example, or a gain in efficiency—not both. Also avoid using
jargon or technical terms that lead readers to different interpretations. The vision should be straightforward, and elicit
excitement from team members and stakeholders.
First and foremost, consult with your project sponsors
about their project vision:
1. What are the business goals in implementing the project?
2. What improvement do you expect as a result of the project?
3. How many direct/indirect users will benefit from the
4. Would you be able to quantify the benefits?
Here are some other factors to consider when you create a project vision statement:
1. Make it tangible.
Does the project vision convey a clear picture of the future?
Is the project vision realistic and does it have concrete
When the project is finished, will we be able to measure
2. Make it interesting.
Does the project vision appeal to employees, customers
and other stakeholders?
Can people answer the question, “What’s in it for me?”
3. Make it feasible.
Is the project vision attainable?
Do people believe in the project vision?
4. Make it focused.
Does the project vision address fundamental challenges
and not the peripheral symptoms?
V IE WPOIN TS
Is the project vision directly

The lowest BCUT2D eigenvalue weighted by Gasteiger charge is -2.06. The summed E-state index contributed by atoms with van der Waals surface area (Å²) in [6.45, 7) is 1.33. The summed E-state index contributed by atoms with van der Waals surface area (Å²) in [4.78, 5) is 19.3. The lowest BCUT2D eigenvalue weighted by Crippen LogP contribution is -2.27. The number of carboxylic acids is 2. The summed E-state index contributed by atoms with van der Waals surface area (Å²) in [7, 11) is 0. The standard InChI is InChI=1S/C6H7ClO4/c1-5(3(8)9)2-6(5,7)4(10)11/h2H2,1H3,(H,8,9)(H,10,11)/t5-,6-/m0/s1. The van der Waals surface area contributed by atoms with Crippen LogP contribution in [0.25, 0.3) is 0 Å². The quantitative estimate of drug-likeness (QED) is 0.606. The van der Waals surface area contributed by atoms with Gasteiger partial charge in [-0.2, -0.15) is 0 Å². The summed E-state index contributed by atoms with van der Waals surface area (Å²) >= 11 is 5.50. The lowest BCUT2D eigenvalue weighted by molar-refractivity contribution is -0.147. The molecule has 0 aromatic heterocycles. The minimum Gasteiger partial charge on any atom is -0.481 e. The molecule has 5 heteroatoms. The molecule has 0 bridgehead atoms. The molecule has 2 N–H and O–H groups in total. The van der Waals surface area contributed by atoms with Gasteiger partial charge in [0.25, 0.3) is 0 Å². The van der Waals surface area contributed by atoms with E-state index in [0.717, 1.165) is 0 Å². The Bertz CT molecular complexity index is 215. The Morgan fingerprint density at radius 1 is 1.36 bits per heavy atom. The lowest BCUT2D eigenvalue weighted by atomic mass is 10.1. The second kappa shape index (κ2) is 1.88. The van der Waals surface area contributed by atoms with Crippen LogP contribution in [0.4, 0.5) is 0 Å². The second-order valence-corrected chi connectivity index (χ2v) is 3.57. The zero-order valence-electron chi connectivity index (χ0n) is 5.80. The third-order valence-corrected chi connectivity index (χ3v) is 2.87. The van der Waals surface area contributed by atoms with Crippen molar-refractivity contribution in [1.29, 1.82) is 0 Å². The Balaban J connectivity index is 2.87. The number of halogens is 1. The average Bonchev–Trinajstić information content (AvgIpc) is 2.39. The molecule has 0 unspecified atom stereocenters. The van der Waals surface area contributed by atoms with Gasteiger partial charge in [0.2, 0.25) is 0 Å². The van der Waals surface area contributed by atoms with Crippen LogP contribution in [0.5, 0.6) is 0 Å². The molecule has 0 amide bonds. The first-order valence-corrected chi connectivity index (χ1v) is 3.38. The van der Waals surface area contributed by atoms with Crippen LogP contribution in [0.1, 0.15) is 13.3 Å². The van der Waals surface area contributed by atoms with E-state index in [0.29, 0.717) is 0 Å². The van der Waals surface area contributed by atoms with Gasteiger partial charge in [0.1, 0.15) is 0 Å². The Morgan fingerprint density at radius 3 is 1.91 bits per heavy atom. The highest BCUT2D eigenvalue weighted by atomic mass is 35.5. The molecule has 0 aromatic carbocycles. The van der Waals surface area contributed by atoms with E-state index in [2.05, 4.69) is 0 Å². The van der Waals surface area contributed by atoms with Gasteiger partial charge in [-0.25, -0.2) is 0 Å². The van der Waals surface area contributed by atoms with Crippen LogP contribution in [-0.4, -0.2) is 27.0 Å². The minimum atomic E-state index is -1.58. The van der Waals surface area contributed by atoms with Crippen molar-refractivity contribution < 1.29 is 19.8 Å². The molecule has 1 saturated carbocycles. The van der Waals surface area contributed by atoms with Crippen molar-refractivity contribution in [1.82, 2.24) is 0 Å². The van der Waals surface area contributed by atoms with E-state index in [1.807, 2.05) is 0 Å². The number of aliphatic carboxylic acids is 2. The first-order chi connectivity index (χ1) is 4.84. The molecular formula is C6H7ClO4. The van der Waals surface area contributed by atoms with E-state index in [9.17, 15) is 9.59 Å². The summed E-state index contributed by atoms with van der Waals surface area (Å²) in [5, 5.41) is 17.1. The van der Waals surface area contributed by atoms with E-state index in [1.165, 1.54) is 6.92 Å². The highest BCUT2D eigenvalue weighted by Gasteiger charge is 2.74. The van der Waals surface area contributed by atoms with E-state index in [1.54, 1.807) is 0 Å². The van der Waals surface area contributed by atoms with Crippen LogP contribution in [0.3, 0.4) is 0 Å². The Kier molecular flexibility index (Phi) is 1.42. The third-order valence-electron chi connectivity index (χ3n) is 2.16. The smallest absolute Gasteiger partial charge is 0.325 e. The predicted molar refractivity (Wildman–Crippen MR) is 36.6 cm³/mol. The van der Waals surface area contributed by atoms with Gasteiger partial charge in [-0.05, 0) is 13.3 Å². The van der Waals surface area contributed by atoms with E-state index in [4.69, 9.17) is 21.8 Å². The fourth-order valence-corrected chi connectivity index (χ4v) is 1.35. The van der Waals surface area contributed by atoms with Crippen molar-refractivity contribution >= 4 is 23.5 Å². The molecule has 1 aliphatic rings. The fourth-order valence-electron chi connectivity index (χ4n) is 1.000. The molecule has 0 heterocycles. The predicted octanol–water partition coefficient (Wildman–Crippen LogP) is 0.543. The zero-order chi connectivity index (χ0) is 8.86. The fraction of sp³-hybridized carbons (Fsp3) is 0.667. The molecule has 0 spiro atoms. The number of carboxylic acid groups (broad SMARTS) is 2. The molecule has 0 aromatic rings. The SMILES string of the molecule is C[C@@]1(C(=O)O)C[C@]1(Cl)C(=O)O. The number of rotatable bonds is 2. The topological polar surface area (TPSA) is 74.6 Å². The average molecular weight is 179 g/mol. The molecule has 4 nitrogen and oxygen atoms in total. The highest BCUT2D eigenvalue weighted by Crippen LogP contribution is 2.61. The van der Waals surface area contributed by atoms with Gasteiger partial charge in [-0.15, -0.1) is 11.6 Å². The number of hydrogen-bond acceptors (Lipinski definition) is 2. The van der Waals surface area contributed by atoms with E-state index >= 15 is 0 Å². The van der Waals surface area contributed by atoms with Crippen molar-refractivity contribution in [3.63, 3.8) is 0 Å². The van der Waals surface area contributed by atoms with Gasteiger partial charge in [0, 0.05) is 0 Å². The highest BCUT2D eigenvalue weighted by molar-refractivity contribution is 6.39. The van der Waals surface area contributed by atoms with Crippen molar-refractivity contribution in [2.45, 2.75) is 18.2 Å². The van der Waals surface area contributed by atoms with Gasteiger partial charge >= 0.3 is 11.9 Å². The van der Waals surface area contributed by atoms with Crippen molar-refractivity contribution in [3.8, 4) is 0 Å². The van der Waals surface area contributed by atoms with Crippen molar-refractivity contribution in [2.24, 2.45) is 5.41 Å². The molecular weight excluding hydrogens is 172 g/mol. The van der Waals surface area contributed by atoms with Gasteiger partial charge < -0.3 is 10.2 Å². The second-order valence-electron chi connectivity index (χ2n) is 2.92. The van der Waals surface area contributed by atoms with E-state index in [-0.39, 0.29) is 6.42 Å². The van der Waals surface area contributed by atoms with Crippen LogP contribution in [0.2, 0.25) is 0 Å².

linked to the organization’s
5. Make it succinct.
Can you explain the project
vision in one minute or less?
Can the key project stakeholders
recite our project vision?
Joyce Li, Ph.D.,
PMP, is the senior
office at Agricorp,
Canada. She has
more than 25
years of experience
in IT development,
planning implementations, project and
portfolio management, and project
work and training.
Now that you know the rules, does
the following vision statement pass
the test? “The XYZ project will
enable our call center staff to
respond to our customers more
quickly and efficiently via e-mail,
online chat, instant messaging,
phone or written correspondence.”
To some people, this vision
statement is right on target because
it implies an unambiguous, defined
and achievable scope—it’s tangible,
feasible and focused. It’s also interesting in the sense that call center
staff will see it as a way to enhance
their ability to quickly and efficiently provide service to their
customers. And the statement is succinct.
However, there may still be room for improvement by
including a more definitive and measurable description of
how the project will help the team respond more quickly
It may take some work, but with a vision statement in
hand, any team is ready for action. PM
VOICES ON PROJECT MANAGEMENT
RAISE YOUR VOICE
No one knows project management better than you, the practitioners “in the trenches.” So PM Network launched its Voices on Project Management column.
Every month, project managers will share ideas, experiences and opinions on everything from
sustainability to talent management, and all points in between. If you’re interested in contributing,
please send your idea to firstname.lastname@example.org.